Recent Developments in Additive Manufacturing
An overview of how 4D printing can be used to create complex geometries in high temperature alloys and ceramics on a nanoscale.
Engineering Structural Integrity Series
We are delighted to be working with FESI (Forum on Engineering Structual Integrity) to host a series of lectures highlighting the importance engineering structural integrity to a variety of sectors.
Additive manufacturing is a fast-growing technology with applications in a variety of areas such as: biomedical implants, aerospace components and structures. Achieving complex-shaped architectures in high melting point alloys and in ceramics is still challenging, but additive manufacturing of polymer-derived ceramics enables breakthroughs in geometrical complexity of ceramic structures.
This lecture focuses on solving the problem of applying nanostructured ceramic materials with complex shapes. The new concepts of supra-nanostructured materials and nanostructured dual-phase (glass-nanocrystal) composites will be discussed. The first supra-nanometre-sized, dual-phase, glass-crystal coatings were fabricated using the PVD process. The obtained supra-nanostructured magnesium alloy consists of ~6nm sized core crystals embedded in 2nm glassy shells. The mechanical properties are ten times higher than conventional crystal magnesium alloys. The second example is nanostructured, glass-nanocrystalline, aluminum-based alloys with very high deformation capacity and strength. The potential developments of nanostructured dual-phase (glass and nanocrystalline) functional materials with specific biocompatibility or optical properties and ultra-high strength can be anticipated.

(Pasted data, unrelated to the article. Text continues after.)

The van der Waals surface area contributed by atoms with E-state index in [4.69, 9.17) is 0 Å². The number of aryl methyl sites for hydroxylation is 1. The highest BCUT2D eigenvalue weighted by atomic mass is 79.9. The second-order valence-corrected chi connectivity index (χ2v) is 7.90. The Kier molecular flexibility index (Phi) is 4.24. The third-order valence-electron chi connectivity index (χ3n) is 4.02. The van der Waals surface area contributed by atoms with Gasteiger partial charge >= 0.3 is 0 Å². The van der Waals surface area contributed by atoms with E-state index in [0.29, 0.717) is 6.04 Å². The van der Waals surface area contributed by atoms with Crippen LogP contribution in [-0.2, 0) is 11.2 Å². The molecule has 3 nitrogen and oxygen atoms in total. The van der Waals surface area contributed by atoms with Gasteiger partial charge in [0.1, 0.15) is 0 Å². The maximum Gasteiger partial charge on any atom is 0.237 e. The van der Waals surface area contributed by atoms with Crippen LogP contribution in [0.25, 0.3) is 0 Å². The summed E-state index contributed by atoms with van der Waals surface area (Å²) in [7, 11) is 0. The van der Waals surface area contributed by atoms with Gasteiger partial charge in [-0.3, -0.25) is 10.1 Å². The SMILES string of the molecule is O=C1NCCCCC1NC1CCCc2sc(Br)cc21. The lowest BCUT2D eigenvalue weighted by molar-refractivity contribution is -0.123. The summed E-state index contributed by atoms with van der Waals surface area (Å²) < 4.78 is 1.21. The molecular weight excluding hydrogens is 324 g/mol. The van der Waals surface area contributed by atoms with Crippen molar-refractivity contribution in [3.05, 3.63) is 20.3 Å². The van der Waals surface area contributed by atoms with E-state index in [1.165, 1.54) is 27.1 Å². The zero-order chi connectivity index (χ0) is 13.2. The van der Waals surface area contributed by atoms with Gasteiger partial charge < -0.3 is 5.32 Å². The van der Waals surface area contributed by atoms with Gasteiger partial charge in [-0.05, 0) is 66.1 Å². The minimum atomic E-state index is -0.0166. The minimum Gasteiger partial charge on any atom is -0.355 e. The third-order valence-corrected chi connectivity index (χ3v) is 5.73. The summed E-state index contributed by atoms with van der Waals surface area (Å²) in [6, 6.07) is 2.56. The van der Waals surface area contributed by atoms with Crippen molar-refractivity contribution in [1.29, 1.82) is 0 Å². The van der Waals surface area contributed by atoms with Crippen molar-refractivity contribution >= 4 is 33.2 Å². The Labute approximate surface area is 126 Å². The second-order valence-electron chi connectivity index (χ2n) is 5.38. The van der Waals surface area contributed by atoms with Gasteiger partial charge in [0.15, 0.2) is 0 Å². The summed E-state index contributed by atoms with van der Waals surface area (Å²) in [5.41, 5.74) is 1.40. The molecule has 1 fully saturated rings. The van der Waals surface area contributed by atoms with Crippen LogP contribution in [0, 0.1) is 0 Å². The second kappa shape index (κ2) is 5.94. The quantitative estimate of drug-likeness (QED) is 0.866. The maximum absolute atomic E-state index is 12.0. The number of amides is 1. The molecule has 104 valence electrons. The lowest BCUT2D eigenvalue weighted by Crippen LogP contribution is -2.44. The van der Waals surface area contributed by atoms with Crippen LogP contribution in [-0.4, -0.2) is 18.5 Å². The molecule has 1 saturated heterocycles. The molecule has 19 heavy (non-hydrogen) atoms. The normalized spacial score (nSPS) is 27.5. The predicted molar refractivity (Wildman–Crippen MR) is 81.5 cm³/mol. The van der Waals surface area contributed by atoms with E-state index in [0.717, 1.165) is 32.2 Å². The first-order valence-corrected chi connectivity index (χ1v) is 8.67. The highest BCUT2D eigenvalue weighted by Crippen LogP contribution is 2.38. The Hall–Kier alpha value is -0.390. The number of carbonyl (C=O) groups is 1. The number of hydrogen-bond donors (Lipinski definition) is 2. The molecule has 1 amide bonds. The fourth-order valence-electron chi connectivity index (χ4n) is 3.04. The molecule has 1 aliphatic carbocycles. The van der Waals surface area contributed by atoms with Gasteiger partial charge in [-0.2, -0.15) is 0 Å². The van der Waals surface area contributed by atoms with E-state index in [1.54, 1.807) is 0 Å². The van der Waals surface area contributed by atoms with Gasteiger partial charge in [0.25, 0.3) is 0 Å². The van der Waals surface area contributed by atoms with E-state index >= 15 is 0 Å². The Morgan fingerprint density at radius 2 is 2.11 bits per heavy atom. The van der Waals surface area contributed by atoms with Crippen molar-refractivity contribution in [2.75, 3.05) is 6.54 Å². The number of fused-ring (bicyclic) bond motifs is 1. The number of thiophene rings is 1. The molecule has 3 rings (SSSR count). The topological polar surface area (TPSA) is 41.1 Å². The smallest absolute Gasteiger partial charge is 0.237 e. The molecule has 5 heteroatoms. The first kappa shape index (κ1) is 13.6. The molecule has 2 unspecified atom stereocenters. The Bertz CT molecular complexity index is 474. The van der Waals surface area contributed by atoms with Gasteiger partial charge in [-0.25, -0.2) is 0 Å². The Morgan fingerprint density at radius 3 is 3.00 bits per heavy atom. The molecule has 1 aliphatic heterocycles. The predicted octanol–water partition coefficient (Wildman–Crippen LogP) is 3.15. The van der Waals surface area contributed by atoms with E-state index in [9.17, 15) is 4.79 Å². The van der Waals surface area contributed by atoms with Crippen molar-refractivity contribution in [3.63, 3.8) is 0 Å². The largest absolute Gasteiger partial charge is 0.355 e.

Four-dimensional (4D) printing technology, which combines traditional three-dimensional (3D) printing with structural deformation , has been developed. 4D printing enables more complex shapes to be created than is possible with conventional 3D printing. Achieving this in ceramics, however, has been hindered by the fact that 3D-printed ceramic precursors are usually rigid and thus difficult to be deformed after full crosslinking. Directly 3D printed metallic materials have lower fatigue resistance compared to their counterparts produced by the powder metallurgy technologies including HIP. We will present their potential application in biomedical implants. The post-treatment of 3D printed components in a titanium alloy can drastically enhance the fatigue resistance. Finally, the perspective of new 4D printing methods with associated control media will be presented.
Meet your speaker - Professor Jian Lu, City University of Hong Kong
Prof. Jian Lu is Chair Professor of Mechanical Engineering and Director of the Centre for Advanced Structural Materials at the City University of Hong Kong. Professor Lu’s primary research interest is advanced nanomaterials and their integration in mechanical and biomedical systems using the combination of experimental mechanics and mechanical simulation. He has also branched out into several other areas of interest including surface science and engineering, biomechanics, residual stresses and nanomechanics. He has published more than 360 SCI journal papers including papers in Nature (cover story), Science, Nature Materials, Nature Communications, Science Advances, Materials Today, Advanced Materials, PRL, Acta Materialia, and Journal of the Mechanics and Physics of Solids. He received the French Knight of the National Order of Merit and French Knight of the National Order of Légion d’Honneur in 2006 & 2017 respectively. He was elected as a member of the National Academy of Technologies of France in 2011. He received the Guanghua Engineering Science and Technology Award from the Chinese National Academy of Engineering in 2018.
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These activities are approved for Professional Development by the Institute of Materials, Minerals & Mining.